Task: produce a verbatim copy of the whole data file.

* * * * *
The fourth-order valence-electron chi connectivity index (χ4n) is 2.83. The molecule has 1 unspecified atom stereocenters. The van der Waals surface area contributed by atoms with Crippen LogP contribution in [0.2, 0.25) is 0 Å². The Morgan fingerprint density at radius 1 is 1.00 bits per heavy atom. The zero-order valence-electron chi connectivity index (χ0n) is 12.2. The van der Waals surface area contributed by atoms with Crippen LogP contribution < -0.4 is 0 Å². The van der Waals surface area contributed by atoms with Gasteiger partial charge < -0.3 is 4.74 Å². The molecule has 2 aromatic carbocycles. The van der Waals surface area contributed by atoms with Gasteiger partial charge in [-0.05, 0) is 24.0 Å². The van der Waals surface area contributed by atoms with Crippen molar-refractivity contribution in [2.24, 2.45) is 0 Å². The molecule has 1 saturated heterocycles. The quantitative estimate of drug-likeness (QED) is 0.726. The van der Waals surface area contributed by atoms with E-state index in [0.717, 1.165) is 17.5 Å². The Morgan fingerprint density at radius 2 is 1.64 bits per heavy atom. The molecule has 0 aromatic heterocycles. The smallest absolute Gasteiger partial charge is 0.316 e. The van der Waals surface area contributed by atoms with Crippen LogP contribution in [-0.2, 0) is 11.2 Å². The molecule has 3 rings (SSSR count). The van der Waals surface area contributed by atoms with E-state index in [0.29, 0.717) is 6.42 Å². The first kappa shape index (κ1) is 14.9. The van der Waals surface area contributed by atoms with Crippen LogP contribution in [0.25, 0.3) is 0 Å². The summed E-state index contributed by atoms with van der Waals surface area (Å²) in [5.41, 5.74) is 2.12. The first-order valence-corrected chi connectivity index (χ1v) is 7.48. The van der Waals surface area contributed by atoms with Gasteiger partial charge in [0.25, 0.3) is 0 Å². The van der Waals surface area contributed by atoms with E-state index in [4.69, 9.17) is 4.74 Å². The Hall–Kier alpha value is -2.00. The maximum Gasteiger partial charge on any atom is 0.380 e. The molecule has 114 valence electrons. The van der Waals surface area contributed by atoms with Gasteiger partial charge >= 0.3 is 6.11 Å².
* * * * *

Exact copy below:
The fourth-order valence-electron chi connectivity index (χ4n) is 2.83. The molecule has 1 unspecified atom stereocenters. The van der Waals surface area contributed by atoms with Crippen LogP contribution in [0.2, 0.25) is 0 Å². The Morgan fingerprint density at radius 1 is 1.00 bits per heavy atom. The zero-order valence-electron chi connectivity index (χ0n) is 12.2. The van der Waals surface area contributed by atoms with Crippen LogP contribution < -0.4 is 0 Å². The van der Waals surface area contributed by atoms with Gasteiger partial charge < -0.3 is 4.74 Å². The molecule has 2 aromatic carbocycles. The van der Waals surface area contributed by atoms with Gasteiger partial charge in [-0.05, 0) is 24.0 Å². The van der Waals surface area contributed by atoms with Crippen molar-refractivity contribution in [2.24, 2.45) is 0 Å². The molecule has 1 saturated heterocycles. The quantitative estimate of drug-likeness (QED) is 0.726. The van der Waals surface area contributed by atoms with E-state index in [0.717, 1.165) is 17.5 Å². The Morgan fingerprint density at radius 2 is 1.64 bits per heavy atom. The molecule has 0 aromatic heterocycles. The smallest absolute Gasteiger partial charge is 0.316 e. The van der Waals surface area contributed by atoms with Crippen LogP contribution in [-0.2, 0) is 11.2 Å². The molecule has 3 rings (SSSR count). The van der Waals surface area contributed by atoms with E-state index in [0.29, 0.717) is 6.42 Å². The first kappa shape index (κ1) is 14.9. The van der Waals surface area contributed by atoms with Crippen LogP contribution in [0.25, 0.3) is 0 Å². The summed E-state index contributed by atoms with van der Waals surface area (Å²) in [5.41, 5.74) is 2.12. The first-order valence-corrected chi connectivity index (χ1v) is 7.48. The van der Waals surface area contributed by atoms with Gasteiger partial charge in [0.25, 0.3) is 0 Å². The van der Waals surface area contributed by atoms with E-state index in [4.69, 9.17) is 4.74 Å². The Hall–Kier alpha value is -2.00. The maximum Gasteiger partial charge on any atom is 0.380 e. The molecule has 114 valence electrons. The van der Waals surface area contributed by atoms with Gasteiger partial charge >= 0.3 is 6.11 Å².